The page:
Expanding and making the U.S. Supreme Court less political, as some Democratic presidential candidates suggest, may be too complex as a campaign theme to motivate their base and may actually wind up helping President Donald Trump get re-elected.

Law and political science experts raised those points on Friday in a discussion on political strategy and the concept of courts as a mechanism for progressive change at the American Constitution Society’s annual convention in Washington.

While Republicans have done so successfully, Democrats historically haven’t made courts a campaign issue nationally. But some are testing the waters with these themes in early caucus and primary states with party politics shifting left.

Progressives are still upset over the refusal of Senate Republicans to consider the nomination of Obama Supreme Court nominee Merrick Garland in 2016 and the appointment of Brett Kavanaugh, despite the partisan furor over sex assault allegations from his high school days that he has denied.

They’re also chaffing at high court rulings in recent years like Shelby County v. Holder, which curtailed the effectiveness of the Voting Rights Act, and Citizens United, which flooded elections with outside spending.

Moreover, Democrats fear the justices are positioned to overturn Roe v. Wade, which legalized abortion rights, and that reelecting Trump could give him a third lifetime Supreme Court appointment, if he doesn’t get it before the election.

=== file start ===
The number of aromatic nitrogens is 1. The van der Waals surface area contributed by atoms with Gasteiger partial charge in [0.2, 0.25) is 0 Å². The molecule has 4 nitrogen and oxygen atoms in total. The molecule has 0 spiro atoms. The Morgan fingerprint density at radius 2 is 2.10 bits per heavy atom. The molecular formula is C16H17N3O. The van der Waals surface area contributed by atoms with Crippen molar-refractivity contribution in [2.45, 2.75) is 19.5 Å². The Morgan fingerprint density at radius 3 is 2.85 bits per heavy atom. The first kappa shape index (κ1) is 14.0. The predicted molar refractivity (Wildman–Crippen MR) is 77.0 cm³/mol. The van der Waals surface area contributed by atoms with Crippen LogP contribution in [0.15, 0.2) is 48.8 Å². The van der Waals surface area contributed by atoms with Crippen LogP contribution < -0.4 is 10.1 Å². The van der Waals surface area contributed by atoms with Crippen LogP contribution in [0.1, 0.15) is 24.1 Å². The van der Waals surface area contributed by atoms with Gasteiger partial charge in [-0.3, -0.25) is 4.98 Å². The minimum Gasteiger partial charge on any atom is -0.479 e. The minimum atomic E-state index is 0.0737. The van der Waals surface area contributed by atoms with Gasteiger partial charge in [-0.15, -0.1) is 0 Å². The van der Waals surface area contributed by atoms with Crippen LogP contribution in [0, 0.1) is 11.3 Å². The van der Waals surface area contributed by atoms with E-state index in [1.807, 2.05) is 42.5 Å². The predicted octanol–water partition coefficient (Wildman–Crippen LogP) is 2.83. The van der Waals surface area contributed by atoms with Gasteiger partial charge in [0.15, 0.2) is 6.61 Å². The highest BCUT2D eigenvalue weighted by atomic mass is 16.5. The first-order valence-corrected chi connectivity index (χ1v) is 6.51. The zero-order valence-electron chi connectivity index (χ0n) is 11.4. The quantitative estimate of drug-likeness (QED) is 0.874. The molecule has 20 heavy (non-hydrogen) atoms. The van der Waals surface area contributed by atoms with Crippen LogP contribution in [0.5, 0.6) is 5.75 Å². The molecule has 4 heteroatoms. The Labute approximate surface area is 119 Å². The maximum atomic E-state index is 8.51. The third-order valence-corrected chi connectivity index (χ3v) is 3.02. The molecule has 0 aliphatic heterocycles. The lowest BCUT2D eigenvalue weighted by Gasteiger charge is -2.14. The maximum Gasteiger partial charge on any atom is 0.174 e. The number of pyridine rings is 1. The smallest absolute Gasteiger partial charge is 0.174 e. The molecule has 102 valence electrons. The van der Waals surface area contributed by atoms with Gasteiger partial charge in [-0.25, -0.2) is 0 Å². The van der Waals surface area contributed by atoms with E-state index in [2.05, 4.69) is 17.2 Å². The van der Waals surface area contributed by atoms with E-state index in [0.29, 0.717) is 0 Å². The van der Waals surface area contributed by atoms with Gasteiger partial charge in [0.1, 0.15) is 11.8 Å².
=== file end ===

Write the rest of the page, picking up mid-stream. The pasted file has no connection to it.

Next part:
Democratic proposals for the Supreme Court include “packing,” or expanding the number of justices, imposing term limits, and limiting the number of appointments.

But legal and political science experts speaking at Friday’s panel were skeptical.

NYU law professor Bob Bauer said the reforms are so complex that it isn’t clear the issue is capable for bring thousands of voters to the ballot box.

Neil Siegel, a Duke law and political science professor, worries that such conversations are making progressives part of an unwitting conspiracy to whip up the other side’s base and reelect the president.

And University of Chicago law professor Aziz Huq went so far as to say that progressives should give up on the idea that courts can be a mechanism for progressive change.

Others, however, believe the changes could be good for progressives, and that discussing them could help educate the left on the importance of the Supreme Court and the judiciary.